If a pro-European candidate doesn't win there, the European project may instead be forced into a long, cold winter, and nationalist, protectionist and populist agendas may once again take the upper hand.
The French presidential elections, run in two rounds on April 23 and May 7.
Le Pen is very likely to advance to the second-round final vote with Emmanuel Macron, the leading centrist candidate. Both politicians poll at about 25% currently, well ahead of other contenders. In the second round, Le Pen is expected receive only around 35% of the votes. That is well below the poll numbers of 2016's seminal election winners: the "Leave" campaign in the U.K., and Donald Trump in the U.S. elections. But a terror attack or political bombshell might still make Le Pen a real contender in that final round on May 7.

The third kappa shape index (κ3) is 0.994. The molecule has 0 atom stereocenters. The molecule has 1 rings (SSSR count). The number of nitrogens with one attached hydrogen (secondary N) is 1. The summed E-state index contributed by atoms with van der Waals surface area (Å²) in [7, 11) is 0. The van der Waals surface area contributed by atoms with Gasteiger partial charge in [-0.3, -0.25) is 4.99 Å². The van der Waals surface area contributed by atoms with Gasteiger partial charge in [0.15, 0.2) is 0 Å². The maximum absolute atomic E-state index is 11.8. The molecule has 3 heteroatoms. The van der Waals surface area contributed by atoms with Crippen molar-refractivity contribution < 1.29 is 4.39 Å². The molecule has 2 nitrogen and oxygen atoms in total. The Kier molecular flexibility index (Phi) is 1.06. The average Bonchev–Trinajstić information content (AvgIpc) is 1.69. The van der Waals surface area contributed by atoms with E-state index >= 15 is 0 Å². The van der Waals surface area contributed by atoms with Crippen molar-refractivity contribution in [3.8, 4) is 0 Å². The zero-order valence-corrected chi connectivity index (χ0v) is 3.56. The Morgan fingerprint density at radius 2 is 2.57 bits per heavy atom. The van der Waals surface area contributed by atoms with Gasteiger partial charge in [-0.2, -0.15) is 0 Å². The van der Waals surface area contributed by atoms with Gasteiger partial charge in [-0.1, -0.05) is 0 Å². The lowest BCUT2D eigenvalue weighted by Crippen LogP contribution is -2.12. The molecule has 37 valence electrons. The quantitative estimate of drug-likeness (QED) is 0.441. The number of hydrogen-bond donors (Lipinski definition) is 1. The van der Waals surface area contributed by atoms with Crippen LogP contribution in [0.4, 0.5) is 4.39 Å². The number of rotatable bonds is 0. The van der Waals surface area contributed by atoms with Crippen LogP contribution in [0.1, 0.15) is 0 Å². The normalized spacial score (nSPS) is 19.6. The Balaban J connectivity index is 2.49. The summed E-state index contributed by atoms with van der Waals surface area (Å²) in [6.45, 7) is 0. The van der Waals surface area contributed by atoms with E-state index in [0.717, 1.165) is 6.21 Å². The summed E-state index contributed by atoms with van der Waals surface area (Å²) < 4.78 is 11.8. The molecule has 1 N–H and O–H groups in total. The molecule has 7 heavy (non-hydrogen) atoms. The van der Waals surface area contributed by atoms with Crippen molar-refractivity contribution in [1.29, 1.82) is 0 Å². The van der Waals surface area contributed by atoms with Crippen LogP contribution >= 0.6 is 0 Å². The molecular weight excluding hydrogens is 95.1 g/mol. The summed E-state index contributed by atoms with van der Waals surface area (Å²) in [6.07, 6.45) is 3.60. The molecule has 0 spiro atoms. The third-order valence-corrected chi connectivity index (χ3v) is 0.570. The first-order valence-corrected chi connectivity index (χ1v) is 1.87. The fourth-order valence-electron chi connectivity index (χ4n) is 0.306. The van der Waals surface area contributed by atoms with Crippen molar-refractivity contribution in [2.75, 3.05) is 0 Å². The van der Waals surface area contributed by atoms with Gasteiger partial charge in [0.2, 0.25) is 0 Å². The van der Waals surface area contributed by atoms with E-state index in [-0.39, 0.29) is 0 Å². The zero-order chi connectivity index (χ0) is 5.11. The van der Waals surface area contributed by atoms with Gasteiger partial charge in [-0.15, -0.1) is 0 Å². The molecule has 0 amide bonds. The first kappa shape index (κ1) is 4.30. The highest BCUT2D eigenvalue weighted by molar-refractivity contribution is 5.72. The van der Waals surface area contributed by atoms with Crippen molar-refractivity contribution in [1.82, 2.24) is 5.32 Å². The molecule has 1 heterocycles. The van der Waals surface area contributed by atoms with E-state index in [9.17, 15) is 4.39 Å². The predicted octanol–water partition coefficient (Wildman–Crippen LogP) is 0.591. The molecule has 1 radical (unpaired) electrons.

The reasons for that are multifold, but the fact that France was the European focal point for terror attacks in recent years, and has for years had a complicated relation to immigrants, certainly plays a major role.